Severe ovulation pain

Typically ovulation pain isn’t serious enough that you’d need to see a doctor. “But if the pain comes every month and is severe, and you’re not currently trying for pregnancy, it can be prevented,” says White. This is typically accomplished with hormonal contraception, which stops ovulation.

How Long Does Ovulation Pain Last?

Just as the symptoms of ovulation pain can vary from person to person, the duration of ovulation pain also depends on the individual. Pain during ovulation can last anywhere from a few minutes to one or two days. Typically, though, it disappears within just a few hours and “it shouldn’t impact your activities of daily living,” Phillips says.

That said, if your ovulation pain is sticking around much longer than you typically experience, it may be smart to check in with your doctor.

Ovulation Pain and Pregnancy Success

Some women might think that ovulation pain has a direct connection to their chances of getting pregnant, but this isn’t necessarily the case. “Ovulation pain may be an indicator that you ovulated that month, which is necessary for pregnancy to happen, but the pain itself shouldn’t affect your fertility or chance of pregnancy,” White says.

While monitoring ovulation pain can be helpful in terms of fertility tracking, keeping tabs on your basal body temperature and changes in cervical mucus is a better bet. “Ovulation pain is not reliable; people who get this pain may not get it every month, so it’s not helpful for predicting a fertile period,” White says. Ovulation pain can also be confused with other kinds of pain—for instance, digestive cramping, which isn’t at all related to your cycle.

What’s more, even if the pain is indicative of ovulation, it’s tough to get the timing right. Exactly how long after ovulation pain is the egg released is a mystery that doctors haven’t figured out. “It’s unclear if the pain occurs at the very moment an egg is released, or if it occurs sometime before or after,” White says. This may mean that if you time your intercourse based on when you feel ovulation pain, you run a risk of trying to conceive too early or too late.

How to Find Ovulation Pain Relief

You can usually ease ovulation pain with the same remedies that you’d use during your periods, White explains. This includes "heat in all its forms,” she says. “A hot bath or shower, or a heating pad or pack, can be very comforting.” Placing heat on your pelvic area relaxes the muscles and leads to less pain from cramping during ovulation.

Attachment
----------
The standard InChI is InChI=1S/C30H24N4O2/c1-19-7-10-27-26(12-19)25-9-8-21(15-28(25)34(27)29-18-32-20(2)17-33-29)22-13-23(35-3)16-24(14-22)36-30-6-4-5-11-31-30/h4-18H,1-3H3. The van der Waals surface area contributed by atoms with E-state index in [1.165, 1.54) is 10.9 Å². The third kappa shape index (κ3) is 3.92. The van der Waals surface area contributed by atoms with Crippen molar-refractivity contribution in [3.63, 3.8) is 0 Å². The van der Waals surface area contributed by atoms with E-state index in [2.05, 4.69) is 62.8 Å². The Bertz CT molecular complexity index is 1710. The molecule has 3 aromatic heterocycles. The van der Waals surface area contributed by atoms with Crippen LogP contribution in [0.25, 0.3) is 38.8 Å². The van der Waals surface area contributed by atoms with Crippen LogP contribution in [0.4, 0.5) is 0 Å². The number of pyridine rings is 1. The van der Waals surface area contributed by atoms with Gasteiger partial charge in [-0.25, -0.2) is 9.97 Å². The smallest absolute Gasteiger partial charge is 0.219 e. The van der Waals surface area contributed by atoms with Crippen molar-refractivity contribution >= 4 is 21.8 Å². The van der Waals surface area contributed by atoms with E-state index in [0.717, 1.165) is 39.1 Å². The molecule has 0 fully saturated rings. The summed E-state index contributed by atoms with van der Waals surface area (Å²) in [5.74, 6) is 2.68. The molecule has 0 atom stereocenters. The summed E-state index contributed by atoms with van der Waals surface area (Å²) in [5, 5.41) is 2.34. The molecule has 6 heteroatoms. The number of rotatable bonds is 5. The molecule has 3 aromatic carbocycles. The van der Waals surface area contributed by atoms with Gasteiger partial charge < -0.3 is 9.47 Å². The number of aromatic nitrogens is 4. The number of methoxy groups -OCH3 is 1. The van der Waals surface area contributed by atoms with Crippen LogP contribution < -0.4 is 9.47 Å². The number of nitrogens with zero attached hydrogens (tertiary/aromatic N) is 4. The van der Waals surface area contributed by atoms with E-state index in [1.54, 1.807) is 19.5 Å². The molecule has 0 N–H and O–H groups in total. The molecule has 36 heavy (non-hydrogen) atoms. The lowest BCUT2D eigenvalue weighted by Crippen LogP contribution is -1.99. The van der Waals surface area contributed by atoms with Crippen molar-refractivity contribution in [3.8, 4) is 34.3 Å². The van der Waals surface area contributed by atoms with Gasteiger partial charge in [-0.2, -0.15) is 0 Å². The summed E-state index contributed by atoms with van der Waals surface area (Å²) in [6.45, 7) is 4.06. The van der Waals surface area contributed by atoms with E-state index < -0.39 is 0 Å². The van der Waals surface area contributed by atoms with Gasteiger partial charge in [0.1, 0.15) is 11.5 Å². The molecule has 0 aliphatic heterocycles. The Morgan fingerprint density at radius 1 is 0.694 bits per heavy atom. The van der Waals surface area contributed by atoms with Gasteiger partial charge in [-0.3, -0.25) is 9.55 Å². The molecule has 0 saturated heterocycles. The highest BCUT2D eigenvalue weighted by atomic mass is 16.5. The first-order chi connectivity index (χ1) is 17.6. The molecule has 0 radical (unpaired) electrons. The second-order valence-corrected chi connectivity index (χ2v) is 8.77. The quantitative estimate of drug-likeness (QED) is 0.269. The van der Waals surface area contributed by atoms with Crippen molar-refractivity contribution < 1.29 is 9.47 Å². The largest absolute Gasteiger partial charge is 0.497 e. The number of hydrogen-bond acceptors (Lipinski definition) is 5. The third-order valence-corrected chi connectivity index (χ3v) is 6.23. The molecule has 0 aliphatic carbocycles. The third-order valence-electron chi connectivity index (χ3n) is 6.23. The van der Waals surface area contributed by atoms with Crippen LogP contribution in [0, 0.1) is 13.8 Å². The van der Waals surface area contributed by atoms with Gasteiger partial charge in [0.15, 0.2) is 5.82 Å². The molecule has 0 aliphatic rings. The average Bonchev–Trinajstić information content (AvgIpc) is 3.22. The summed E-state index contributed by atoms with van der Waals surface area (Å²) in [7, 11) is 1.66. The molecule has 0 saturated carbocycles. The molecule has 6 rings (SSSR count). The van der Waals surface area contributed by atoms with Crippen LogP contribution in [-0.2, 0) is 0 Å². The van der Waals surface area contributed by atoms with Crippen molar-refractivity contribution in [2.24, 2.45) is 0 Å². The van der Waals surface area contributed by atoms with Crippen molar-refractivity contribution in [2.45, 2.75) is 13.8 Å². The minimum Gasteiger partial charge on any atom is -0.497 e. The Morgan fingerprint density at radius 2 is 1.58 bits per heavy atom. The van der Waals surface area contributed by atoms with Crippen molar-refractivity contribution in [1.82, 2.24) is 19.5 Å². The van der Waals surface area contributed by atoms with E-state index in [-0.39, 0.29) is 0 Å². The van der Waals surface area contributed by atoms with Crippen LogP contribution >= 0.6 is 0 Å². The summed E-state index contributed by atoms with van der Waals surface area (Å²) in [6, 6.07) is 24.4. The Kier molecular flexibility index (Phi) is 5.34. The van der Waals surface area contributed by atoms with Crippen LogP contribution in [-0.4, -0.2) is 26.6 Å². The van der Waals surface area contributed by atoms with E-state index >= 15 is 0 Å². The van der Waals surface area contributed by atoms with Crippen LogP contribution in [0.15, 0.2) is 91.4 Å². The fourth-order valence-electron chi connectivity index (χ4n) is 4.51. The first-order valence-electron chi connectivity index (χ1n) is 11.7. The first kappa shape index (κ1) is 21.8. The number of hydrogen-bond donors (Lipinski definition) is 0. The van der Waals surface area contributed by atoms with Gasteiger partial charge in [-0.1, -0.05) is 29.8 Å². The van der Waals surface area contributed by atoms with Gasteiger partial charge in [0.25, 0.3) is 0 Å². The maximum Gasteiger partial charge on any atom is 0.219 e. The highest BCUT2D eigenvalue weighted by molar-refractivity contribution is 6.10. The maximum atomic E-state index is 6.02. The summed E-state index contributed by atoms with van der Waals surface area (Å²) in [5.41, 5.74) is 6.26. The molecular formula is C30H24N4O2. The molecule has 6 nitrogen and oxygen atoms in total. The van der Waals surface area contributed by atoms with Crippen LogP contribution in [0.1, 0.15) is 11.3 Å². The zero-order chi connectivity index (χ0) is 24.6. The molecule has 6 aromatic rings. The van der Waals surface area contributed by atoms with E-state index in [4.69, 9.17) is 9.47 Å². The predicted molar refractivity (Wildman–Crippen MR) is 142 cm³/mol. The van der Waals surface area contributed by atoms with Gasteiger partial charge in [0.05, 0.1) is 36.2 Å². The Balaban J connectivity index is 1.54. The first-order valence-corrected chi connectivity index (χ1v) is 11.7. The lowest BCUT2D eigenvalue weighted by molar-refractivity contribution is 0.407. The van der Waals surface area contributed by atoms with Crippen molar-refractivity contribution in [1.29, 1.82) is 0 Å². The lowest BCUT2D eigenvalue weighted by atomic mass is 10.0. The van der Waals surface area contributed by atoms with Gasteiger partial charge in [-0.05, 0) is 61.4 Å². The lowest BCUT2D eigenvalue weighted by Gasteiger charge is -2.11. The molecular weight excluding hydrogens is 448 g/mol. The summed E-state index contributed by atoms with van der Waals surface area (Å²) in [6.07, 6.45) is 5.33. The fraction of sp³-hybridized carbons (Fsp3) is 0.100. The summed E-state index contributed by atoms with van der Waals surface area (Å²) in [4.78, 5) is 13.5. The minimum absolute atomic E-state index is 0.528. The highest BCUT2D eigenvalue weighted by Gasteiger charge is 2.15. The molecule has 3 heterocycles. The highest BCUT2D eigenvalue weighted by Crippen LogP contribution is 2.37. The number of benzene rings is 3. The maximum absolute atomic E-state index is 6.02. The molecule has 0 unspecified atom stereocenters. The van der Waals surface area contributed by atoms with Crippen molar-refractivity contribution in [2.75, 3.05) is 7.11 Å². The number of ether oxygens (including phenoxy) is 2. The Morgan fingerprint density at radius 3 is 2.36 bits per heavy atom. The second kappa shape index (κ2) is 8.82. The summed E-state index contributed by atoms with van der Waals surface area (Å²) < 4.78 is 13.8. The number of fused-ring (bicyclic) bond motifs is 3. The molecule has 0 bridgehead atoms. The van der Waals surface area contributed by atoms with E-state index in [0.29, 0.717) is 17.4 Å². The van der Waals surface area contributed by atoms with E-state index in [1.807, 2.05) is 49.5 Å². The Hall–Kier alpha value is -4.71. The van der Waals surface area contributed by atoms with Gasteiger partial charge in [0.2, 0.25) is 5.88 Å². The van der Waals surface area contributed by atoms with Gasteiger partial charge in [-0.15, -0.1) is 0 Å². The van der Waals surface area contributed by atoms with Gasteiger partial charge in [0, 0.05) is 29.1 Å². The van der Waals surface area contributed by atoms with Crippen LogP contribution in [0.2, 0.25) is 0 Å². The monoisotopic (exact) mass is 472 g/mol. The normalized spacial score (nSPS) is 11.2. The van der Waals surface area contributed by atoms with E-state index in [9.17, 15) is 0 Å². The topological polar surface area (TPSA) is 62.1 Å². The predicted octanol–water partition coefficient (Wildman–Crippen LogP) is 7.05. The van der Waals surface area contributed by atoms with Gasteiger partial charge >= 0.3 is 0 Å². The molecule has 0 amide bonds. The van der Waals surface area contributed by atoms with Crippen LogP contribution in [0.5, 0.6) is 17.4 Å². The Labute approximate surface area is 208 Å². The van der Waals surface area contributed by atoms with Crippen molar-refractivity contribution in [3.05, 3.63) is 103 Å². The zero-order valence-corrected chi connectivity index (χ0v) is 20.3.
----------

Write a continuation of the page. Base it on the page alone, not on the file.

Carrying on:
If the pain is the longer-lasting sort (several hours or a couple of days), ibuprofen or naproxen may be most helpful, or you can consider acetaminophen (Tylenol), White advises. But if severe ovulation pain persists, contact your doctor.

When to Call Your Doctor About Ovulation Pain

Typically, pain during ovulation is nothing to worry about and can be eased with home remedies. But some cases may warrant a closer look, White says, just to make sure it’s not related to a more serious condition, such as pelvic inflammatory disease, an ectopic pregnancy, a ruptured ovarian cyst or even appendicitis. So call your doctor if the pain:

  • Feels more severe than you would usually expect
  • Lasts longer than normal
  • Doesn’t improve with an over-the-counter medication, such as ibuprofen
  • Is associated with nausea, fever and vomiting
  • Comes with lightheadedness or dizziness

Please note: The Bump and the materials and information it contains are not intended to, and do not constitute, medical or other health advice or diagnosis and should not be used as such. You should always consult with a qualified physician or health professional about your specific circumstances.


Katharine O’Connell White, MD, is an ob-gyn and the vice chair of academics in the department of ob-gyn at Boston Medical Center. She also serves as an associate professor of ob-gyn at the Boston University School of Medicine. White received her medical degree from the University of Medicine and Dentistry of New Jersey.

Kameelah Phillips, MD, is an ob-gyn in New York City and founder of Calla Women's Health, her private practice. She received her medical degree from the University of Southern California Keck School of Medicine in Los Angeles. She is also a member of the International Board of Lactation Consultants and is especially interested in the areas of prenatal care, lactation, sexual health and menopause.

Learn how we ensure the accuracy of our content through our editorial and medical review process.